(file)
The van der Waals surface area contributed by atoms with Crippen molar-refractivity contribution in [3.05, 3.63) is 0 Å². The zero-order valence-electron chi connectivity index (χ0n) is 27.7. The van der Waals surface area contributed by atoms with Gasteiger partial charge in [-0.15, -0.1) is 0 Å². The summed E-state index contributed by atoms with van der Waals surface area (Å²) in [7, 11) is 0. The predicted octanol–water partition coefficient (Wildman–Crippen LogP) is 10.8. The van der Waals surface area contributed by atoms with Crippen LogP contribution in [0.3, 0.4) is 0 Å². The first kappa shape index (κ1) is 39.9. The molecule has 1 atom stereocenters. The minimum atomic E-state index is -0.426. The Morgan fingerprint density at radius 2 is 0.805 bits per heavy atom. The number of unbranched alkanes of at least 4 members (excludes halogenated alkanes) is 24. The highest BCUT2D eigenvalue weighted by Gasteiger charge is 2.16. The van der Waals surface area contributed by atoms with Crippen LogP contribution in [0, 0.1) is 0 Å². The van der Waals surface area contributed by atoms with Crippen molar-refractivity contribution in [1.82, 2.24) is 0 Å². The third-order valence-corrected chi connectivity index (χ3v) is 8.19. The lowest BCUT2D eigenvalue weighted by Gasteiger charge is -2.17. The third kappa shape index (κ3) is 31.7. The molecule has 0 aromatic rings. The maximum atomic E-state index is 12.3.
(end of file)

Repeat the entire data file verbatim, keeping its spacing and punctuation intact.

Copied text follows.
The van der Waals surface area contributed by atoms with Crippen molar-refractivity contribution in [3.05, 3.63) is 0 Å². The zero-order valence-electron chi connectivity index (χ0n) is 27.7. The van der Waals surface area contributed by atoms with Gasteiger partial charge in [-0.15, -0.1) is 0 Å². The summed E-state index contributed by atoms with van der Waals surface area (Å²) in [7, 11) is 0. The predicted octanol–water partition coefficient (Wildman–Crippen LogP) is 10.8. The van der Waals surface area contributed by atoms with Crippen LogP contribution in [0.3, 0.4) is 0 Å². The first kappa shape index (κ1) is 39.9. The molecule has 1 atom stereocenters. The minimum atomic E-state index is -0.426. The Morgan fingerprint density at radius 2 is 0.805 bits per heavy atom. The number of unbranched alkanes of at least 4 members (excludes halogenated alkanes) is 24. The highest BCUT2D eigenvalue weighted by Gasteiger charge is 2.16. The van der Waals surface area contributed by atoms with Crippen LogP contribution in [0, 0.1) is 0 Å². The van der Waals surface area contributed by atoms with Crippen molar-refractivity contribution in [1.82, 2.24) is 0 Å². The third-order valence-corrected chi connectivity index (χ3v) is 8.19. The lowest BCUT2D eigenvalue weighted by Gasteiger charge is -2.17. The third kappa shape index (κ3) is 31.7. The molecule has 0 aromatic rings. The maximum atomic E-state index is 12.3.